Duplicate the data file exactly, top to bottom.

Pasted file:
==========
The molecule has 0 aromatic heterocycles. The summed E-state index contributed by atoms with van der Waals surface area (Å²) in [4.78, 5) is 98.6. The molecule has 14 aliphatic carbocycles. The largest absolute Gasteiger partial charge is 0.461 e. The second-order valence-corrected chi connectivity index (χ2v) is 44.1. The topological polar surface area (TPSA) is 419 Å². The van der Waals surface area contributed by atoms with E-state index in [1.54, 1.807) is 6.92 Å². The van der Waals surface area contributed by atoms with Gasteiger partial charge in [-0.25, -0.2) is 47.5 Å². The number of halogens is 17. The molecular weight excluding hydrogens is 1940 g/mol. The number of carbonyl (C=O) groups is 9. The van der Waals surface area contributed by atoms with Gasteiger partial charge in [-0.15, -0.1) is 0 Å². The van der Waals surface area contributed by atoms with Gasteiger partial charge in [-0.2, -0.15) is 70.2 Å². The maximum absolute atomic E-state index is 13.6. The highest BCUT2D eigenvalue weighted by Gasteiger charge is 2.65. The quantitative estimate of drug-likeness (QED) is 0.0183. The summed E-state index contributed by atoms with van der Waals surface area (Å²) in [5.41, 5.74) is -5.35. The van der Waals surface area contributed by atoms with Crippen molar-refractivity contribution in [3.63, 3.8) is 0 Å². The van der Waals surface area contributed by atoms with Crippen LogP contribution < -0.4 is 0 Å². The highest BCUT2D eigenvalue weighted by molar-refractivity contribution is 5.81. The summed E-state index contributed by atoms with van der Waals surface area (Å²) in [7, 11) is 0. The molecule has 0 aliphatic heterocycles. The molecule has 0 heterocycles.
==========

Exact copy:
The molecule has 0 aromatic heterocycles. The summed E-state index contributed by atoms with van der Waals surface area (Å²) in [4.78, 5) is 98.6. The molecule has 14 aliphatic carbocycles. The largest absolute Gasteiger partial charge is 0.461 e. The second-order valence-corrected chi connectivity index (χ2v) is 44.1. The topological polar surface area (TPSA) is 419 Å². The van der Waals surface area contributed by atoms with E-state index in [1.54, 1.807) is 6.92 Å². The van der Waals surface area contributed by atoms with Gasteiger partial charge in [-0.25, -0.2) is 47.5 Å². The number of halogens is 17. The molecular weight excluding hydrogens is 1940 g/mol. The number of carbonyl (C=O) groups is 9. The van der Waals surface area contributed by atoms with Gasteiger partial charge in [-0.15, -0.1) is 0 Å². The van der Waals surface area contributed by atoms with Gasteiger partial charge in [-0.2, -0.15) is 70.2 Å². The maximum absolute atomic E-state index is 13.6. The highest BCUT2D eigenvalue weighted by Gasteiger charge is 2.65. The quantitative estimate of drug-likeness (QED) is 0.0183. The summed E-state index contributed by atoms with van der Waals surface area (Å²) in [5.41, 5.74) is -5.35. The van der Waals surface area contributed by atoms with Crippen molar-refractivity contribution in [3.63, 3.8) is 0 Å². The van der Waals surface area contributed by atoms with Crippen LogP contribution < -0.4 is 0 Å². The highest BCUT2D eigenvalue weighted by molar-refractivity contribution is 5.81. The summed E-state index contributed by atoms with van der Waals surface area (Å²) in [7, 11) is 0. The molecule has 0 aliphatic heterocycles. The molecule has 0 heterocycles.